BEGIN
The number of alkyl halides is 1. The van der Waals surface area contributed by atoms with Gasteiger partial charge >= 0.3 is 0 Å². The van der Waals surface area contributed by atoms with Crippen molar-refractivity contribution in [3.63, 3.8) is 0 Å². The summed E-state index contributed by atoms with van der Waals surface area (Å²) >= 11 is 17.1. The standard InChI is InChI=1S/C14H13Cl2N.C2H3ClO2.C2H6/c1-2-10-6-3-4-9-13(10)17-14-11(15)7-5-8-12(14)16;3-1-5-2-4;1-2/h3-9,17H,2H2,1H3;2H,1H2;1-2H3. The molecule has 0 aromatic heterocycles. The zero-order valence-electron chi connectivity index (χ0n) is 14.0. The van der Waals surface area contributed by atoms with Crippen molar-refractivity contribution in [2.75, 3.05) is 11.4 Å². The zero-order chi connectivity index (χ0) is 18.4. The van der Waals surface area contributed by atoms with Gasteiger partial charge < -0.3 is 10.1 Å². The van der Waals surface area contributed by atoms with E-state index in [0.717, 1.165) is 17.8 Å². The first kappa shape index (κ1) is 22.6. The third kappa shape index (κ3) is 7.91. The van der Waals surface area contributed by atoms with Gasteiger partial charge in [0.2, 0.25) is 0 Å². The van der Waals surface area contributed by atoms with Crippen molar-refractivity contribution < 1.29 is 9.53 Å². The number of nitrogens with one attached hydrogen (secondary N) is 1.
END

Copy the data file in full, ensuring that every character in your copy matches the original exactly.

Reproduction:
The number of alkyl halides is 1. The van der Waals surface area contributed by atoms with Gasteiger partial charge >= 0.3 is 0 Å². The van der Waals surface area contributed by atoms with Crippen molar-refractivity contribution in [3.63, 3.8) is 0 Å². The summed E-state index contributed by atoms with van der Waals surface area (Å²) >= 11 is 17.1. The standard InChI is InChI=1S/C14H13Cl2N.C2H3ClO2.C2H6/c1-2-10-6-3-4-9-13(10)17-14-11(15)7-5-8-12(14)16;3-1-5-2-4;1-2/h3-9,17H,2H2,1H3;2H,1H2;1-2H3. The molecule has 0 aromatic heterocycles. The zero-order valence-electron chi connectivity index (χ0n) is 14.0. The van der Waals surface area contributed by atoms with Crippen molar-refractivity contribution in [2.75, 3.05) is 11.4 Å². The zero-order chi connectivity index (χ0) is 18.4. The van der Waals surface area contributed by atoms with Gasteiger partial charge < -0.3 is 10.1 Å². The van der Waals surface area contributed by atoms with E-state index in [0.717, 1.165) is 17.8 Å². The first kappa shape index (κ1) is 22.6. The third kappa shape index (κ3) is 7.91. The van der Waals surface area contributed by atoms with Gasteiger partial charge in [0.2, 0.25) is 0 Å². The van der Waals surface area contributed by atoms with Crippen molar-refractivity contribution < 1.29 is 9.53 Å². The number of nitrogens with one attached hydrogen (secondary N) is 1.